Blackboard summer courses tip: 7 things to keep in mind when teaching online

UIC faculty have risen to the challenge of remote teaching, and now it is time to add key elements to take it to the next level. Below are seven tips for a better summer 2021 term:

  1. Be understanding. We are still in the middle of a very long pandemic, and each of your students is in a unique situation with different resources and individual needs. Flexibility will go a long way!
  2. Send an announcement to your students a week before classes start about how you are going to be teaching this semester: synchronously, asynchronously, blended, etc.
  3. Examine your course goals. Do your assessments (papers, projects, tests, etc.) still address your course goals, and can they be completed as well in your new course environment next semester? For example, perhaps you were teaching a remote synchronous course last semester, but next term you have been assigned an on-campus synchronous course. Do your assessments still support your goals, or do they possibly need to be tweaked?
  4. Communicate often. This can take many forms, but weekly announcements are a great way to show students you are still present even in a remote class. For high-stakes projects or papers in a remote class, it may be helpful to record yourself on Zoom or Panopto explaining how to approach an assignment as if you were hosting a live class. Attaching a sample paper/project as an example of your expectations will go a long way with anxious students who may need reassurance that they are understanding the guidelines.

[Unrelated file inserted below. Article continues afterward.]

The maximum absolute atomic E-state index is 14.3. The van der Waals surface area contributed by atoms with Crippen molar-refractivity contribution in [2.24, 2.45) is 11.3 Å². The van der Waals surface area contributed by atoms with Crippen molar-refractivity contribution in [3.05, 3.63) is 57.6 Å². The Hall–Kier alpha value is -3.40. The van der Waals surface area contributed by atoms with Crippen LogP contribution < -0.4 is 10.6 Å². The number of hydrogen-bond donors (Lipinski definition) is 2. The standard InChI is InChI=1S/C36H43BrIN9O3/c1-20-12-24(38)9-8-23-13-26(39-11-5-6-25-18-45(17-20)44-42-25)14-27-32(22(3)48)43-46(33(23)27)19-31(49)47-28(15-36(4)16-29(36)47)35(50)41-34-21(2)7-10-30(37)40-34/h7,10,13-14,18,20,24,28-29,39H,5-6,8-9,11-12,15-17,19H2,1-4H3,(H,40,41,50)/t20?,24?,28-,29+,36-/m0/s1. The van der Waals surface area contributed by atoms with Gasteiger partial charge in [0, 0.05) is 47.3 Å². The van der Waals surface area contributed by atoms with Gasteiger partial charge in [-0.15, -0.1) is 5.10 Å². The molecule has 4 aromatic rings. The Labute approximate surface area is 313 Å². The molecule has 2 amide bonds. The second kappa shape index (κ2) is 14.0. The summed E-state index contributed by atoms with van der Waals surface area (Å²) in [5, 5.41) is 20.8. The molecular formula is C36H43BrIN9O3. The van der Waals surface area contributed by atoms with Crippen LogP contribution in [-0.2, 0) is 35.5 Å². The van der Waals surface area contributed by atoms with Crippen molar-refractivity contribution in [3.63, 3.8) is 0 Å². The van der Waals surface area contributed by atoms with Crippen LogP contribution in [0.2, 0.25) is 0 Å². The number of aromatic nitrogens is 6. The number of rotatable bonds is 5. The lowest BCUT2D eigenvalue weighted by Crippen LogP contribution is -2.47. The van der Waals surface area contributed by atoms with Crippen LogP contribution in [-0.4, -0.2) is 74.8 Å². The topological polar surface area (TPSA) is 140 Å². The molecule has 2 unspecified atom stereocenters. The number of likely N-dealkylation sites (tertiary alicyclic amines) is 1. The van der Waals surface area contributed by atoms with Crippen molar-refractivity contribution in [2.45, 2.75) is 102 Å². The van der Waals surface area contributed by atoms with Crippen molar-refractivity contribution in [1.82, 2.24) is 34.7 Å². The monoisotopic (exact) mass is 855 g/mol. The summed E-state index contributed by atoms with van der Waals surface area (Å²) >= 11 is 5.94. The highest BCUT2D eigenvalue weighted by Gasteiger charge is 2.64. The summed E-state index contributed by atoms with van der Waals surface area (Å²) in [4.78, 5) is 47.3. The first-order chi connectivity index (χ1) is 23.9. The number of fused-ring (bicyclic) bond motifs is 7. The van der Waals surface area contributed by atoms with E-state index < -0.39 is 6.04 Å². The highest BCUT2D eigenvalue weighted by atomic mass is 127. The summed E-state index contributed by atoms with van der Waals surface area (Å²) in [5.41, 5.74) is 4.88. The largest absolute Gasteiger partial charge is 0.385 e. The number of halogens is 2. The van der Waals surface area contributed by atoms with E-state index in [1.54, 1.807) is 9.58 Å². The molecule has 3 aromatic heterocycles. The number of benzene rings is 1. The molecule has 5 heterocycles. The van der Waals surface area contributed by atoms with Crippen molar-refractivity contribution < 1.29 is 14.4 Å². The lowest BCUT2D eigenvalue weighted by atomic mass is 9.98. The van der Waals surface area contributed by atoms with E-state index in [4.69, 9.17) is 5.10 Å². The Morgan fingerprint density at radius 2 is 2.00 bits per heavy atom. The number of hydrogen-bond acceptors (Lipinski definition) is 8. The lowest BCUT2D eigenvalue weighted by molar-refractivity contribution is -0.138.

5. Focus on building community. Positive student-teacher interactions are an important component of student success. Building community in the classroom (in-person or remote) not only helps your student, but it also helps you as the instructor to gauge your students’ needs.
  6. Expect the unexpected. As the COVID-19 pandemic continues, remember that plans may change (again). Create possible action plans ahead of time for students who may have to quarantine from exposure to COVID-19 that may have to miss a couple of weeks of classes.
  7. Be kind to yourself! As the old saying goes, “you cannot pour from an empty cup.” In order to be great instructors, we have to take care of ourselves first. Don’t forget to take a break and practice self-care.

If you’re interested in learning more about the topics above, join fellow UIC instructors at the CATE Summer Institute. This professional learning opportunity is intended to help prepare for teaching this fall, but can also help you get started with your summer course. If you have any questions about this opportunity, please email CATE staff at

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